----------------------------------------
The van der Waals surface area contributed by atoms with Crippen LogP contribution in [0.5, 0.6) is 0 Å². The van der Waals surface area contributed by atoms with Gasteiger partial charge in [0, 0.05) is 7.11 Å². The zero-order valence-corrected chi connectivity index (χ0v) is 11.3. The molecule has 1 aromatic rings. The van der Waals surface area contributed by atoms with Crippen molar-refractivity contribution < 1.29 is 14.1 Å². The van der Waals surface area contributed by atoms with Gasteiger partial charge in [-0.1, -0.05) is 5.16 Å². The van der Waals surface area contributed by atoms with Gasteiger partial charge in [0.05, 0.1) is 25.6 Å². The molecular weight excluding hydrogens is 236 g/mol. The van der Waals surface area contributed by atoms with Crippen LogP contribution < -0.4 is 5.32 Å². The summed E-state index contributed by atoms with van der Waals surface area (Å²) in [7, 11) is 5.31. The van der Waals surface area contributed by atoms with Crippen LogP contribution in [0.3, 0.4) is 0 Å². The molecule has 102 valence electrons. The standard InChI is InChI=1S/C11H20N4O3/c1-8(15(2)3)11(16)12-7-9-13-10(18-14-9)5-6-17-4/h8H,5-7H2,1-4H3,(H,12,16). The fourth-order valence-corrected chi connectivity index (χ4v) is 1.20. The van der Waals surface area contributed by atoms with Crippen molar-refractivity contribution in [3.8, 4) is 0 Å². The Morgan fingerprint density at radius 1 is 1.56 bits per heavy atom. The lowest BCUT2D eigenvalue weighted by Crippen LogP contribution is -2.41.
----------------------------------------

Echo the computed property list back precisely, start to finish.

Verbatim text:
The van der Waals surface area contributed by atoms with Crippen LogP contribution in [0.5, 0.6) is 0 Å². The van der Waals surface area contributed by atoms with Gasteiger partial charge in [0, 0.05) is 7.11 Å². The zero-order valence-corrected chi connectivity index (χ0v) is 11.3. The molecule has 1 aromatic rings. The van der Waals surface area contributed by atoms with Crippen molar-refractivity contribution < 1.29 is 14.1 Å². The van der Waals surface area contributed by atoms with Gasteiger partial charge in [-0.1, -0.05) is 5.16 Å². The van der Waals surface area contributed by atoms with Gasteiger partial charge in [0.05, 0.1) is 25.6 Å². The molecular weight excluding hydrogens is 236 g/mol. The van der Waals surface area contributed by atoms with Crippen LogP contribution < -0.4 is 5.32 Å². The summed E-state index contributed by atoms with van der Waals surface area (Å²) in [7, 11) is 5.31. The van der Waals surface area contributed by atoms with Crippen LogP contribution in [0.3, 0.4) is 0 Å². The molecule has 102 valence electrons. The standard InChI is InChI=1S/C11H20N4O3/c1-8(15(2)3)11(16)12-7-9-13-10(18-14-9)5-6-17-4/h8H,5-7H2,1-4H3,(H,12,16). The fourth-order valence-corrected chi connectivity index (χ4v) is 1.20. The van der Waals surface area contributed by atoms with Crippen molar-refractivity contribution in [3.8, 4) is 0 Å². The Morgan fingerprint density at radius 1 is 1.56 bits per heavy atom. The lowest BCUT2D eigenvalue weighted by Crippen LogP contribution is -2.41.